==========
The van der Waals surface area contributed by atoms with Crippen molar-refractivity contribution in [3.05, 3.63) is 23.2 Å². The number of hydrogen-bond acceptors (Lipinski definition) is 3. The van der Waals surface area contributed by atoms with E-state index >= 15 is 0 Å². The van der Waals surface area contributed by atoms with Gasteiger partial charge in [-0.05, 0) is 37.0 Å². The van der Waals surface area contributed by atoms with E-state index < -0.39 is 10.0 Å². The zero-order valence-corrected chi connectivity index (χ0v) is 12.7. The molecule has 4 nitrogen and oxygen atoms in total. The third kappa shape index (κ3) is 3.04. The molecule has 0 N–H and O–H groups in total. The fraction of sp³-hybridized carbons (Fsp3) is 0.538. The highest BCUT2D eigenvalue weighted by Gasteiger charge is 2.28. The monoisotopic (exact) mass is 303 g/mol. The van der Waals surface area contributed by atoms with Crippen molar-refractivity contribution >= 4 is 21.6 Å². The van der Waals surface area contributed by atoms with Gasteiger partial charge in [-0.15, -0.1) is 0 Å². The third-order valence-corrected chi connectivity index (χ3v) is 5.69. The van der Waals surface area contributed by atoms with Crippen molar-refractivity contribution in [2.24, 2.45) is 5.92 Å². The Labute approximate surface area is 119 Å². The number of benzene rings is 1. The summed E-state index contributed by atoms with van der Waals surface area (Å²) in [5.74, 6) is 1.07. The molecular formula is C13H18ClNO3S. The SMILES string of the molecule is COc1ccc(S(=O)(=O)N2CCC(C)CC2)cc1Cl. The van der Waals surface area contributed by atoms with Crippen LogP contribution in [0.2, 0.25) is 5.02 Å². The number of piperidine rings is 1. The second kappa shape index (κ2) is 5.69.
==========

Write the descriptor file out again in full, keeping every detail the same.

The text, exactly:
The van der Waals surface area contributed by atoms with Crippen molar-refractivity contribution in [3.05, 3.63) is 23.2 Å². The number of hydrogen-bond acceptors (Lipinski definition) is 3. The van der Waals surface area contributed by atoms with E-state index >= 15 is 0 Å². The van der Waals surface area contributed by atoms with Gasteiger partial charge in [-0.05, 0) is 37.0 Å². The van der Waals surface area contributed by atoms with E-state index < -0.39 is 10.0 Å². The zero-order valence-corrected chi connectivity index (χ0v) is 12.7. The molecule has 4 nitrogen and oxygen atoms in total. The third kappa shape index (κ3) is 3.04. The molecule has 0 N–H and O–H groups in total. The fraction of sp³-hybridized carbons (Fsp3) is 0.538. The highest BCUT2D eigenvalue weighted by Gasteiger charge is 2.28. The monoisotopic (exact) mass is 303 g/mol. The van der Waals surface area contributed by atoms with Crippen molar-refractivity contribution >= 4 is 21.6 Å². The van der Waals surface area contributed by atoms with Gasteiger partial charge in [-0.15, -0.1) is 0 Å². The third-order valence-corrected chi connectivity index (χ3v) is 5.69. The van der Waals surface area contributed by atoms with Crippen molar-refractivity contribution in [2.24, 2.45) is 5.92 Å². The Labute approximate surface area is 119 Å². The number of benzene rings is 1. The summed E-state index contributed by atoms with van der Waals surface area (Å²) in [5.74, 6) is 1.07. The molecular formula is C13H18ClNO3S. The SMILES string of the molecule is COc1ccc(S(=O)(=O)N2CCC(C)CC2)cc1Cl. The van der Waals surface area contributed by atoms with Crippen LogP contribution in [0.2, 0.25) is 5.02 Å². The number of piperidine rings is 1. The second kappa shape index (κ2) is 5.69.